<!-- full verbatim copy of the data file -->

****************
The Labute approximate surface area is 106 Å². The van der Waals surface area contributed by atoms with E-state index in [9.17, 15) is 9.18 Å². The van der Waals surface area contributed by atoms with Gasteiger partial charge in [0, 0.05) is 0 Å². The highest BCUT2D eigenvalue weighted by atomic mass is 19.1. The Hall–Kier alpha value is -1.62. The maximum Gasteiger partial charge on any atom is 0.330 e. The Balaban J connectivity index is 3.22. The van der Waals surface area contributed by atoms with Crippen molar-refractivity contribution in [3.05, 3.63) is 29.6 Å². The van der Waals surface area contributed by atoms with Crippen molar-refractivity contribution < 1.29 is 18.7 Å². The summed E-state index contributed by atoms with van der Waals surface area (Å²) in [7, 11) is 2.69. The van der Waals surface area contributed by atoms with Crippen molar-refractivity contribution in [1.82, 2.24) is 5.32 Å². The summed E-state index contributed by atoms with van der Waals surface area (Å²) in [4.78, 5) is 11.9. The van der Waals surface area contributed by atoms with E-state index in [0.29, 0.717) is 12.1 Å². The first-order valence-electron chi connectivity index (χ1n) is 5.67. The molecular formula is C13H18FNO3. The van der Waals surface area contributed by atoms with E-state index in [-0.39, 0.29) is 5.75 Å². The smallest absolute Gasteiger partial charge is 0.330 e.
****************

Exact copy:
The Labute approximate surface area is 106 Å². The van der Waals surface area contributed by atoms with E-state index in [9.17, 15) is 9.18 Å². The van der Waals surface area contributed by atoms with Gasteiger partial charge in [0, 0.05) is 0 Å². The highest BCUT2D eigenvalue weighted by atomic mass is 19.1. The Hall–Kier alpha value is -1.62. The maximum Gasteiger partial charge on any atom is 0.330 e. The Balaban J connectivity index is 3.22. The van der Waals surface area contributed by atoms with Crippen molar-refractivity contribution in [3.05, 3.63) is 29.6 Å². The van der Waals surface area contributed by atoms with Crippen molar-refractivity contribution < 1.29 is 18.7 Å². The summed E-state index contributed by atoms with van der Waals surface area (Å²) in [7, 11) is 2.69. The van der Waals surface area contributed by atoms with Crippen molar-refractivity contribution in [1.82, 2.24) is 5.32 Å². The summed E-state index contributed by atoms with van der Waals surface area (Å²) in [4.78, 5) is 11.9. The van der Waals surface area contributed by atoms with E-state index in [0.29, 0.717) is 12.1 Å². The first-order valence-electron chi connectivity index (χ1n) is 5.67. The molecular formula is C13H18FNO3. The van der Waals surface area contributed by atoms with E-state index in [-0.39, 0.29) is 5.75 Å². The smallest absolute Gasteiger partial charge is 0.330 e.